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Introduction to Economic Principles

Introduction to Economic Principles

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Introduction to Economic Principles

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  1. Introduction to Economic Principles

  2. What is Economics? The study of the production, distribution and consumption of wealth in human society Consists of 2 categories: Microeconomics The study of economics at the level of individual consumers, groups of consumers, or firms 2. Macroeconomics Macroeconomics considers the performance of the economy as a whole

  3. Economic Systems • How a country organizes its resources and distributes goods and services to its citizens • Often it is closely linked to a country’s style of government United North States Canada Sweden Korea Market Economy Mixed Economy Command Economy • Some freedoms but subject to government intervention • Government controls all elements of the economy and establishes how income is distributed • Decisions of what/how to produce driven by market needs/wants • Free of government regulation

  4. Gross Domestic Product (GDP) • GDP: total value of all goods and services produced within a country for a specific period of time • Measures health of a country’s economy • GDP per capita (Total GDP / population) is best to compare countries • A higher GDP usually = higher standard of living

  5. Economic Development • United Nations (UN) and the International Monetary Fund (IMF) classifies countries by their level of economic development • Development is measured on the Human Development Index (HDI) • Life expectancy • Literacy rate • Standard of Living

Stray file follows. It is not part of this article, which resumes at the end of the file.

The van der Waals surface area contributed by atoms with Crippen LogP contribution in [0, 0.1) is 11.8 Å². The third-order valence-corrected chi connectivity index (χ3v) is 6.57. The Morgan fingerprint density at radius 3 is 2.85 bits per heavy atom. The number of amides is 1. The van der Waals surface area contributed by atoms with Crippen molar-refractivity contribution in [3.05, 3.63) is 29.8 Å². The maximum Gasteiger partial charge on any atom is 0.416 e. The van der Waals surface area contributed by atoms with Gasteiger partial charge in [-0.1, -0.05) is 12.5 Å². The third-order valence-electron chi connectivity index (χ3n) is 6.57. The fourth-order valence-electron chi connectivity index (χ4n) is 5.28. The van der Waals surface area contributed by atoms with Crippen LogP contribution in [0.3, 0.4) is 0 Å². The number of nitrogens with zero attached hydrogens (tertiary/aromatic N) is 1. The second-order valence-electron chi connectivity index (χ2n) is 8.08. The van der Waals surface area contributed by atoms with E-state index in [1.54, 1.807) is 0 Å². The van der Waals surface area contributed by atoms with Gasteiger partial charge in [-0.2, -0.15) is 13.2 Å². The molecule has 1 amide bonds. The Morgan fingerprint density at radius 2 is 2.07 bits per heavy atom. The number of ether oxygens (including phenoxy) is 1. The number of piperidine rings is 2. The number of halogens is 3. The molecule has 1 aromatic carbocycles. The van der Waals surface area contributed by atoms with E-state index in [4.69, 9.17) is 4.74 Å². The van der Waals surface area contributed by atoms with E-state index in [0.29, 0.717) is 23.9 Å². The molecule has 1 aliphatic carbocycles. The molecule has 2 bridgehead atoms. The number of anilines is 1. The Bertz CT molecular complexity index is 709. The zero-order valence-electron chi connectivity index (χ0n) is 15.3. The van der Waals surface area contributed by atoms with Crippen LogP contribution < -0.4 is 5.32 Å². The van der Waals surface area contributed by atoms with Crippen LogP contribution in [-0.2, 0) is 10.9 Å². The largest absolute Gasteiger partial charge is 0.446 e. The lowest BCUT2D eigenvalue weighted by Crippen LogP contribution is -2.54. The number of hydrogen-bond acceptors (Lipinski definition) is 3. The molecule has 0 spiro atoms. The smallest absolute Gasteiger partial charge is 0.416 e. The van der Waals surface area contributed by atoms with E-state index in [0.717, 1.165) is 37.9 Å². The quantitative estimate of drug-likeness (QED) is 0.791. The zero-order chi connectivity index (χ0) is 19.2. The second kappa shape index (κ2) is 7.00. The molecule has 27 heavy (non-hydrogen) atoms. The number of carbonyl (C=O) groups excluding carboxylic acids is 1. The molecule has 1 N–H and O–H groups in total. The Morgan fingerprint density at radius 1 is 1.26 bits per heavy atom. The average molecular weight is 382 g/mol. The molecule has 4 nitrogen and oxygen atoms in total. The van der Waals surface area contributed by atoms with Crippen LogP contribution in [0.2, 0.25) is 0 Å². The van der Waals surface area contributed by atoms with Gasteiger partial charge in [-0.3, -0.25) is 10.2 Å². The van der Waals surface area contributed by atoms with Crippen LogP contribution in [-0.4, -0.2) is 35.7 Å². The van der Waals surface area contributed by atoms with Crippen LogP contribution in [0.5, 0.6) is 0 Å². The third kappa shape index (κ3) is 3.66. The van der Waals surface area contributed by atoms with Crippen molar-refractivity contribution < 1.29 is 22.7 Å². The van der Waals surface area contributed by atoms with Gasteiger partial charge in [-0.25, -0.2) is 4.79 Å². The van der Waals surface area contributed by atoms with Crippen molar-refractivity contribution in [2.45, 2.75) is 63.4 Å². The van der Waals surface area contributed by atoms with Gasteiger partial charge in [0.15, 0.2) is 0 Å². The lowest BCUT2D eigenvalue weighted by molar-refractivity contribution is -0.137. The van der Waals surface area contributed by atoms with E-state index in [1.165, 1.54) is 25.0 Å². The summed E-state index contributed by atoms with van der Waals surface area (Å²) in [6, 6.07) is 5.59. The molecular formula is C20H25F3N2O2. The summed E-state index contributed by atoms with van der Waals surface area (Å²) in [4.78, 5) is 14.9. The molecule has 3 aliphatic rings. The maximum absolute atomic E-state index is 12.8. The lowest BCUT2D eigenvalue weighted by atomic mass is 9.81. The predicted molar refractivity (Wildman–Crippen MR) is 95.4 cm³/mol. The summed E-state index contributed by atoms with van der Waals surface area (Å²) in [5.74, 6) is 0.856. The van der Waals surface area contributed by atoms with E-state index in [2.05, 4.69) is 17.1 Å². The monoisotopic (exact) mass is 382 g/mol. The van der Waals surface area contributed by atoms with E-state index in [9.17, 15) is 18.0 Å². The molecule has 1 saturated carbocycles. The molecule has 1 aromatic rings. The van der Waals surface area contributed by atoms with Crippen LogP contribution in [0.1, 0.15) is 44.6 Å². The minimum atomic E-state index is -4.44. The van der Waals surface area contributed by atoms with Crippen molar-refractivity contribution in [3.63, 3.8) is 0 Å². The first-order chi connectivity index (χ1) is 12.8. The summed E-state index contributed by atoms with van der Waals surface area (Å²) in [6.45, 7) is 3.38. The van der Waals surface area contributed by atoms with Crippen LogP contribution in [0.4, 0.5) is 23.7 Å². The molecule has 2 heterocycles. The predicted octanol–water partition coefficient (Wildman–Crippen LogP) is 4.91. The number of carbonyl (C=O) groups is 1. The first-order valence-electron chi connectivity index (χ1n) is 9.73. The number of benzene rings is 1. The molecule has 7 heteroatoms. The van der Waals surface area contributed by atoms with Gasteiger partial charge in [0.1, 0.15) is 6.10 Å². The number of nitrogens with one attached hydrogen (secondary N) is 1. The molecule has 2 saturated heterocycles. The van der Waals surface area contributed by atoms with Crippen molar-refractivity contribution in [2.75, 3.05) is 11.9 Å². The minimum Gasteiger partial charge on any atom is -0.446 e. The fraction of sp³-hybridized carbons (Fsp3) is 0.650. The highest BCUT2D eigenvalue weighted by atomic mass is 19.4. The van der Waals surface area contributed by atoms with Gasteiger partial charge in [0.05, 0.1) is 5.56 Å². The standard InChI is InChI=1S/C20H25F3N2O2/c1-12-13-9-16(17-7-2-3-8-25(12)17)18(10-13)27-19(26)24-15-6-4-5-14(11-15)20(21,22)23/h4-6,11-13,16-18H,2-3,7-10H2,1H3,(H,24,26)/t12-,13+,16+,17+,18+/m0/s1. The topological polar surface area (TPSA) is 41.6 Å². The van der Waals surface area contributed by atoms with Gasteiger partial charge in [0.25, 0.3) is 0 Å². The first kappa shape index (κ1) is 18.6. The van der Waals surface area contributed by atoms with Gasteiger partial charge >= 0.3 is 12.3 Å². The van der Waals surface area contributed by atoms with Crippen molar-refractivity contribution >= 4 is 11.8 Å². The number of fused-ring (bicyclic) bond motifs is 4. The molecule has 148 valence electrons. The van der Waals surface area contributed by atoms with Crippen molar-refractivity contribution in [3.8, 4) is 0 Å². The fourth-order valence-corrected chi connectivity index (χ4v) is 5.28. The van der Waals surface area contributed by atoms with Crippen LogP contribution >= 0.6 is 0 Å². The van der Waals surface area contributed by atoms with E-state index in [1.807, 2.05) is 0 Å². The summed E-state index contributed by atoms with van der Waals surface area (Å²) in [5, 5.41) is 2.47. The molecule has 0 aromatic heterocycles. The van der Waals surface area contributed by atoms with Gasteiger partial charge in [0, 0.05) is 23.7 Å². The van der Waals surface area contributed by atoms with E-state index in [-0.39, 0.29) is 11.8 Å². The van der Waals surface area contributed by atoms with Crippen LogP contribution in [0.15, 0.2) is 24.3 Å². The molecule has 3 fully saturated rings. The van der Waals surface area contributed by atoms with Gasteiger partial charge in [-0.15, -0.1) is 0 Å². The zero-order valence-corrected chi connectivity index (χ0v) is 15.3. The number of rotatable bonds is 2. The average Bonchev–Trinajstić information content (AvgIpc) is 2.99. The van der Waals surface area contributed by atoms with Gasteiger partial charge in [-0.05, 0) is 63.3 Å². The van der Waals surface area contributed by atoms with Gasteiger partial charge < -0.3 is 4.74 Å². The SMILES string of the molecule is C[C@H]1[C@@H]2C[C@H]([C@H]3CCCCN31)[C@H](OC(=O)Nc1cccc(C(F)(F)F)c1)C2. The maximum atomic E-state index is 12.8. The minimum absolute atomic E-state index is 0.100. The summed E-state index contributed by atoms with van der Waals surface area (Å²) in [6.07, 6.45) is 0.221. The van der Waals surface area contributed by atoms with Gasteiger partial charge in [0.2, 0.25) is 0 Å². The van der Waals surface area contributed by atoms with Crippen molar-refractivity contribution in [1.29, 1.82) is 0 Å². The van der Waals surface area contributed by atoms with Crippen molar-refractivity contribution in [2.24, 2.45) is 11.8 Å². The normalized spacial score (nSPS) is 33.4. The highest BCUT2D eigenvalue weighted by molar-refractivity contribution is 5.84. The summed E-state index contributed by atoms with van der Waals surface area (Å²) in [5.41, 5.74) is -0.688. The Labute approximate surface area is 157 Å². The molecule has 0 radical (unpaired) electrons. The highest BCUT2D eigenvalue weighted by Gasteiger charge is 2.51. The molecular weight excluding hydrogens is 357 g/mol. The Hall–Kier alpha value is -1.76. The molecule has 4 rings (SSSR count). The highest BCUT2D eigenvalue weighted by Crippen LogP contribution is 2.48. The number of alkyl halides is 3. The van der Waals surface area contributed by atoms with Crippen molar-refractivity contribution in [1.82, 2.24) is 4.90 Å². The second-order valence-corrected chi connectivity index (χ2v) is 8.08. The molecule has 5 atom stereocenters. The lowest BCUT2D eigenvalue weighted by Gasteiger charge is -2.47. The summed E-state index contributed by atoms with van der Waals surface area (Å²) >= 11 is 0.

6. Human Development Index • More industrialized nations generally have a higher HDI

  7. Business Cycle • Business cycle is measured by changes in real GDP • The duration of a business cycle can vary from one cycle to the next Peak • Decreasing prices • Increasing unemployment • Decreasing production • Lower incomes Recovery/ Expansion Recession/ Contraction • Rising prices • Increasing employment • Rising production • Rising incomes Trough

  8. Economic Indicators • An indicator is used to predict future financial or economic trends • 3 types • Leading - signal future events (ie: stock market returns, housing starts, money supply) • Lagging - follows an event (ie: unemployment, consumer price index, prime rate charged by banks) • Coincident - occur at approximately the same time as the conditions they signify (ie: GDP, retail sales)

  9. Bank of Canada – Global Outlook • More competition as emerging markets experience significant growth Source:

  10. Government Debt • Governments borrow when spending exceeds revenue • They can issue: • Bonds – represents longer term borrowing (ie: Canada Savings Bond for 1 yr, 5 yrs etc.) • Treasury Bills – short term loans (ie: 90 days, 120 days) • Individuals, businesses, and foreign investors can buy; get paid interest on the funds

  11. Questions • Under what type of economic system would a country be most likely to prosper? Why? • What is the Canadian Composite Leading Indicator? Go to What are the main categories that are included? • Many economists say that Canada tends to follow the same business cycle as the US. Explain why this happens. If this is so, why has Canada been better able to avoid the deep recession that the US just experienced? • Find a newspaper article that talks about the state of Canada’s economy. Based on the facts stated, what stage of the business cycle is Canada currently in (or what you foresee in the near future?) • In the business cycle, what is the definition of a recession? A depression?

  12. Resources • • •